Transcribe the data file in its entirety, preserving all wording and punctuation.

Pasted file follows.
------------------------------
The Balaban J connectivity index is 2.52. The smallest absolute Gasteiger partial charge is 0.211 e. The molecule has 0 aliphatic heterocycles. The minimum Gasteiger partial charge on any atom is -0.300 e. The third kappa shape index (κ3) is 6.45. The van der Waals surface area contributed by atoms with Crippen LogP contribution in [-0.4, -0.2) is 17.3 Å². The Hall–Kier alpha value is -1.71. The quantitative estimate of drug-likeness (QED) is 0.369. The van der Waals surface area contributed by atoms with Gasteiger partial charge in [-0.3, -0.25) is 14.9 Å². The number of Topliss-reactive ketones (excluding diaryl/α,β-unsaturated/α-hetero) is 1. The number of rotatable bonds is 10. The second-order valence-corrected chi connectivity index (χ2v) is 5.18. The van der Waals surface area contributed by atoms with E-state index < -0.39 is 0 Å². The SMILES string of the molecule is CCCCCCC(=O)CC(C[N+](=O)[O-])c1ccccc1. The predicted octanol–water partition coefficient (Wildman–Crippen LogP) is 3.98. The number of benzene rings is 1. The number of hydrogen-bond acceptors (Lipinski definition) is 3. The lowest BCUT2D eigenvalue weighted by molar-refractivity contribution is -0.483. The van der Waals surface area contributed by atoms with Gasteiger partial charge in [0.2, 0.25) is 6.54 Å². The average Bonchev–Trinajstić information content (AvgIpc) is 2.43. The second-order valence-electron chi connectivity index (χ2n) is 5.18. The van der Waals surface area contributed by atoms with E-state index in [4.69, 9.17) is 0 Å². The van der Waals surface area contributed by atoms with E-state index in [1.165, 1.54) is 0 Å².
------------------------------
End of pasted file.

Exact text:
The Balaban J connectivity index is 2.52. The smallest absolute Gasteiger partial charge is 0.211 e. The molecule has 0 aliphatic heterocycles. The minimum Gasteiger partial charge on any atom is -0.300 e. The third kappa shape index (κ3) is 6.45. The van der Waals surface area contributed by atoms with Crippen LogP contribution in [-0.4, -0.2) is 17.3 Å². The Hall–Kier alpha value is -1.71. The quantitative estimate of drug-likeness (QED) is 0.369. The van der Waals surface area contributed by atoms with Gasteiger partial charge in [-0.3, -0.25) is 14.9 Å². The number of Topliss-reactive ketones (excluding diaryl/α,β-unsaturated/α-hetero) is 1. The number of rotatable bonds is 10. The second-order valence-corrected chi connectivity index (χ2v) is 5.18. The van der Waals surface area contributed by atoms with E-state index < -0.39 is 0 Å². The SMILES string of the molecule is CCCCCCC(=O)CC(C[N+](=O)[O-])c1ccccc1. The predicted octanol–water partition coefficient (Wildman–Crippen LogP) is 3.98. The number of benzene rings is 1. The number of hydrogen-bond acceptors (Lipinski definition) is 3. The lowest BCUT2D eigenvalue weighted by molar-refractivity contribution is -0.483. The van der Waals surface area contributed by atoms with Gasteiger partial charge in [0.2, 0.25) is 6.54 Å². The average Bonchev–Trinajstić information content (AvgIpc) is 2.43. The second-order valence-electron chi connectivity index (χ2n) is 5.18. The van der Waals surface area contributed by atoms with E-state index in [4.69, 9.17) is 0 Å². The van der Waals surface area contributed by atoms with E-state index in [1.165, 1.54) is 0 Å².